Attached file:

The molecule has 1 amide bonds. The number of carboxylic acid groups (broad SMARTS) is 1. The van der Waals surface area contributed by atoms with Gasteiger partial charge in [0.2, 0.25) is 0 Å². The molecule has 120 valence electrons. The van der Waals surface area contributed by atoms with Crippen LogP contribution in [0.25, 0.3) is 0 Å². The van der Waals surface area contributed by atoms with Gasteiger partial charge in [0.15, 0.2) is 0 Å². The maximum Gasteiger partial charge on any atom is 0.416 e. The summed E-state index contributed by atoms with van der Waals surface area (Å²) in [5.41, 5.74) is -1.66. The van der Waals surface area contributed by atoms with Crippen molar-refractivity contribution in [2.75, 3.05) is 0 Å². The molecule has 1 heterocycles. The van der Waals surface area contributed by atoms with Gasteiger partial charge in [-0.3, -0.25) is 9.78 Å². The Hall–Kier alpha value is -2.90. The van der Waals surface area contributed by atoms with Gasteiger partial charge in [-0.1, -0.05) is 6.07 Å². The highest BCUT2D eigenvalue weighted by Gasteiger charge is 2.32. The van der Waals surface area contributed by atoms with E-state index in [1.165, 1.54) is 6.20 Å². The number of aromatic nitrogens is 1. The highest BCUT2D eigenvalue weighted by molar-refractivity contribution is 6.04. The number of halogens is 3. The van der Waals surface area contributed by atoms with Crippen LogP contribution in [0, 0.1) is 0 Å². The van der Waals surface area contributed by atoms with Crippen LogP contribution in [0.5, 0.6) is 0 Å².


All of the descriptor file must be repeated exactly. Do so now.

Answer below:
The molecule has 1 amide bonds. The number of carboxylic acid groups (broad SMARTS) is 1. The van der Waals surface area contributed by atoms with Gasteiger partial charge in [0.2, 0.25) is 0 Å². The molecule has 120 valence electrons. The van der Waals surface area contributed by atoms with Crippen LogP contribution in [0.25, 0.3) is 0 Å². The van der Waals surface area contributed by atoms with Gasteiger partial charge in [0.15, 0.2) is 0 Å². The maximum Gasteiger partial charge on any atom is 0.416 e. The summed E-state index contributed by atoms with van der Waals surface area (Å²) in [5.41, 5.74) is -1.66. The van der Waals surface area contributed by atoms with Crippen molar-refractivity contribution in [2.75, 3.05) is 0 Å². The molecule has 1 heterocycles. The van der Waals surface area contributed by atoms with Gasteiger partial charge in [-0.3, -0.25) is 9.78 Å². The Hall–Kier alpha value is -2.90. The van der Waals surface area contributed by atoms with Gasteiger partial charge in [-0.1, -0.05) is 6.07 Å². The highest BCUT2D eigenvalue weighted by Gasteiger charge is 2.32. The van der Waals surface area contributed by atoms with E-state index in [1.165, 1.54) is 6.20 Å². The number of aromatic nitrogens is 1. The highest BCUT2D eigenvalue weighted by molar-refractivity contribution is 6.04. The number of halogens is 3. The van der Waals surface area contributed by atoms with Crippen LogP contribution in [0, 0.1) is 0 Å². The van der Waals surface area contributed by atoms with Crippen LogP contribution in [0.5, 0.6) is 0 Å².